GOV. GEORGE C. Wallace was standing in the doorway of the University of Alabama, the last minutes of his rigid resistance against integration evaporating into the steamy afternoon of June 11, 1963. Vivian Malone, a tall, slender black woman from Mobile, was sitting outside in an automobile, reflecting on the armed-camp mood of the Tuscaloosa campus and hoping she would succeed academically.
It seemed like hours but finally Wallace conceded, stepped aside, and Malone and James A. Hood walked in, ending the last segregation of a state university. (The first black student at Alabama, Autherine Lucy, had attended for only three days in 1956.) Before the end of the summer of 1963 Hood dropped out because of nervous strain but Malone finished in 1965, with a B-plus average.
"The experience brought me out of my shell. I began to look beyond just myself. I had been involved in civil rights organizations but I was really isolated," says Vivian Malone Jones, now 35, who was recently named to head the Atlanta-based Voter Education Project.
"That day I was more worried about whether I was going to make it than I was about the verbal abuses. I survived because of the support of others but also because of my personality. I didn't feel I needed a lot of people - I was a loner. But I spon realized you had to be out there. Someone had to do it."
During those months in the spot light, she received hundreds of letters of support in languages she didn't understand. But she chose careers away from the public eye. "It was just the way I wanted to operate," she says.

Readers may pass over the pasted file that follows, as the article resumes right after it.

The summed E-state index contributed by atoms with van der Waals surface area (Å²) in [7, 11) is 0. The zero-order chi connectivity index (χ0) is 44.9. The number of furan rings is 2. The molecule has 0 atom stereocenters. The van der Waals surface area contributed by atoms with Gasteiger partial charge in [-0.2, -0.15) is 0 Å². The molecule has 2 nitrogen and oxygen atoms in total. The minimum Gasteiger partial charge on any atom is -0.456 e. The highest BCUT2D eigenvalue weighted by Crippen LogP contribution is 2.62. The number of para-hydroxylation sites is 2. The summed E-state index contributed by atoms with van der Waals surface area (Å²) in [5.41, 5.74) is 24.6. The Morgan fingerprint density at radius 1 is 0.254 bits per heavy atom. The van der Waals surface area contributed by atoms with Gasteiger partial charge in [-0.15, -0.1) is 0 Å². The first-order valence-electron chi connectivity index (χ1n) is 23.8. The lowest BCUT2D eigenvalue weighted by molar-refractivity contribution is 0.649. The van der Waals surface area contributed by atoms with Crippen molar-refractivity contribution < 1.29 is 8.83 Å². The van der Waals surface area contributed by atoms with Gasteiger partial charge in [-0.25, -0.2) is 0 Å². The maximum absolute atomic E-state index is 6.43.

Nevertheless her jobs have always at least touched on civil rights. After Alabama, she moved to Washington, worked for the Justic Department for one summer, then the labor relations division of the Veterans Administration, then was detailed briefly to the President's Council on Youth Opportunity, and studied at George Washington University.
Since 1968 she has lived in Atlanta with her husband, Mack Jones, a physician, and their two children, continuing to work with the VA, and then for five years with the Environmental Protection Agency. Her involvement with the civil rights movement in the last decade, she says, has also been behind-the-scenes.
Yet the leadership of the Voter Education Project, which has registered 2 million blacks in the South in 15 years, will bring her back into the limelight.
"You do reach the stage when you want to do something a little more. I want to be a mover, I would like to do something to restore the feeling of hope to people," she says. "This opportunity is just like going to the University of Alabama. The opportunity happened and I would be derelict of my responsibilities not to take it."